Virgil Thomson’s Four Saints in Three Acts plays upon theatrical conventions, beginning with its title. Four sixteenth-century saints—St. Ignatius, St. Chavez, St. Settlement, and St. Teresa (split into two roles)—stand out from a sea of about twenty others. The singers explicitly cue the scenes, sometimes out of order, in each directionless act. And by the way, there are actually four of them.
A concert version of the unorthodox work nonetheless made for enjoyable theater Saturday night in Jordan Hall, where Gil Rose led the Boston Modern Orchestra Project in a lithe and colorful reading of Thomson’s most successful opera.
No strangers to Thomson’s music, BMOP has recorded the composer’s Five Songs from William Blake and Three Pictures for Orchestra. Saturday’s production, with support from the Virgil Thomson Foundation, marked the beginning of a long-range plan to perform and record each of the composer’s three operas.
Thomson and Gertrude Stein began working on Four Saints after meeting in Paris in 1926. The opera was an instant hit at its Hartford, Connecticut premiere eight years later, and it went on to a highly successful run on Broadway.
That is especially remarkable as the opera has no traditional plot. Images and phrases in Stein’s farcical libretto come together in unusual and colorful ways, weaving repeated words and their homophones into a fog of meaningless phrases. Take, for example, “Four Saints two and two have to have to.”
But when sung or read aloud, Stein’s verses seem to spin freely with rich counterpoint. And one can always appreciate the odd-ball, Monty Python-esque humor of the famous “Pigeons on the grass alas” and the Act II strain “How many Saints are in it? There are as many saints as there are saints in it.”
Thomson’s patchwork score of marches, waltzes, hymns, patriotic songs, and tango reflect the immediacy of the text, and its sing-song style captures effectively the flow of spoken English. Tempos shift abruptly, thin layers of winds and strings burst into blocks of orchestral sound.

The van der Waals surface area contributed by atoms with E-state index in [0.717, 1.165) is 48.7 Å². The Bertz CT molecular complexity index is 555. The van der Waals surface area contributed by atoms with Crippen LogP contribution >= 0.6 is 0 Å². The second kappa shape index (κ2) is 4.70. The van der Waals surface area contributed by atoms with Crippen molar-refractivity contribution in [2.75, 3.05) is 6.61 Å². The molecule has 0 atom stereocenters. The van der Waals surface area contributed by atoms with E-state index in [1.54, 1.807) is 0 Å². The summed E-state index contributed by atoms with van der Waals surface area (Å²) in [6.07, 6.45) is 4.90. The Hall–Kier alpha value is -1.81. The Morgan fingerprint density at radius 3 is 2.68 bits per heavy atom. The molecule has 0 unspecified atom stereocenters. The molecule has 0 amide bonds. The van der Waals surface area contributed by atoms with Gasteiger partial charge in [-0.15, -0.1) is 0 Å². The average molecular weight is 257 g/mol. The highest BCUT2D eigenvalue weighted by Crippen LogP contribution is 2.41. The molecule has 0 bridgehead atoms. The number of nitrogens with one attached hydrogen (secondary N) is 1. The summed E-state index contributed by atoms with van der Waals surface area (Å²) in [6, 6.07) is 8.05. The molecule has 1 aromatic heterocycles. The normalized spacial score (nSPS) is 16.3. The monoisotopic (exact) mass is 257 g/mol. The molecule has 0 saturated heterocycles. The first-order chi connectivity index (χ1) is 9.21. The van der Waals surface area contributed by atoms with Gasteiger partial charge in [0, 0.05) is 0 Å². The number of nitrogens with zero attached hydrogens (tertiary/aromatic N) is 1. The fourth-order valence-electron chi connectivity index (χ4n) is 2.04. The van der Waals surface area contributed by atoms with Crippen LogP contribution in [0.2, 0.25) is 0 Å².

On one hand, the music of Four Saints bears the imprint of early-twentieth-century Americana with strains of folk melody similar to Copland’s populist works of the 1930s and 40s. On the other, the score anticipated vernacular-flavored works as David Del Tredici’s Alice Symphony and Mikel Rouse’s talk-show opera Dennis Cleveland.
The BMOP orchestra and chorus performed splendidly. Gil Rose, throughout, conducted with deliberate gestures and clear vision of the score.
Joining these forces was a stellar cast of soloists. Bass Tom McNichols brought his booming voice and crystal-clear diction to the “narrating” role of Compère. Mezzo-soprano Lynn Torgrove, as Commère, his counterpart, answered with pure and clean tone. In her too-brief role as St. Settlement, Deborah Selig sang with delicate, ringing soprano. Mezzo Gigi Mitchell-Velasco and soprano Sarah Pelletier blended fluently and in their roles as St. Teresa. Their voices melded in a lovely Act I trio with Aaron Engebreth’s (St. Ignatius) velvety baritone. The standout was Charles Blandy, who brought his clarion tenor to the role of St. Chavez. His high notes soared effortlessly over the ensemble in his Act III solos.
The chorus, with energy, precise diction, and solid ensemble sound, deftly handled the opera’s sermon-like and tongue-twister phrases, a testament to the preparation done by chorus master Beth Willer.